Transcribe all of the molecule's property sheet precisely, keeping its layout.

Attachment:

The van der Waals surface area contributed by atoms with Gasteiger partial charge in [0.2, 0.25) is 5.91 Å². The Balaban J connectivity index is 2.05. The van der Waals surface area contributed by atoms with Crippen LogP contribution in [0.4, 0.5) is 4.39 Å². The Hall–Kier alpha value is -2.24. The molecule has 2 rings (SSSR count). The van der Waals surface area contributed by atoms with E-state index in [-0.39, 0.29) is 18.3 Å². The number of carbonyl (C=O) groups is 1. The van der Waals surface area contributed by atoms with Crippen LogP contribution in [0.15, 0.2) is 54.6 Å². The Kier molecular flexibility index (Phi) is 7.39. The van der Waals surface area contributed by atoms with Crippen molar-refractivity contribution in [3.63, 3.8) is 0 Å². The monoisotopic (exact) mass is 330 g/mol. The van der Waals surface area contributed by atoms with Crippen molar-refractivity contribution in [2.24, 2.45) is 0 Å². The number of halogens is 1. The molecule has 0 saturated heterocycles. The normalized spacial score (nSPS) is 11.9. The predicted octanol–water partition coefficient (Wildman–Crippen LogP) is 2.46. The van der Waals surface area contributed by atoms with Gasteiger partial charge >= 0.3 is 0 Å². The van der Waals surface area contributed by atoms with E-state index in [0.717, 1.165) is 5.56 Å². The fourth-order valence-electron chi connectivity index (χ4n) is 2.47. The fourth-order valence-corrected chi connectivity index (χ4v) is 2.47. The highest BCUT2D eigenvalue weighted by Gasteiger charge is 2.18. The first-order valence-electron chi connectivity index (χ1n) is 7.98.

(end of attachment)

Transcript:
The van der Waals surface area contributed by atoms with Gasteiger partial charge in [0.2, 0.25) is 5.91 Å². The Balaban J connectivity index is 2.05. The van der Waals surface area contributed by atoms with Crippen LogP contribution in [0.4, 0.5) is 4.39 Å². The Hall–Kier alpha value is -2.24. The molecule has 2 rings (SSSR count). The van der Waals surface area contributed by atoms with E-state index in [-0.39, 0.29) is 18.3 Å². The number of carbonyl (C=O) groups is 1. The van der Waals surface area contributed by atoms with Crippen LogP contribution in [0.15, 0.2) is 54.6 Å². The Kier molecular flexibility index (Phi) is 7.39. The van der Waals surface area contributed by atoms with Crippen molar-refractivity contribution in [3.63, 3.8) is 0 Å². The monoisotopic (exact) mass is 330 g/mol. The van der Waals surface area contributed by atoms with Crippen molar-refractivity contribution in [2.24, 2.45) is 0 Å². The number of halogens is 1. The molecule has 0 saturated heterocycles. The normalized spacial score (nSPS) is 11.9. The predicted octanol–water partition coefficient (Wildman–Crippen LogP) is 2.46. The van der Waals surface area contributed by atoms with Gasteiger partial charge >= 0.3 is 0 Å². The van der Waals surface area contributed by atoms with E-state index in [0.717, 1.165) is 5.56 Å². The fourth-order valence-electron chi connectivity index (χ4n) is 2.47. The fourth-order valence-corrected chi connectivity index (χ4v) is 2.47. The highest BCUT2D eigenvalue weighted by Gasteiger charge is 2.18. The first-order valence-electron chi connectivity index (χ1n) is 7.98.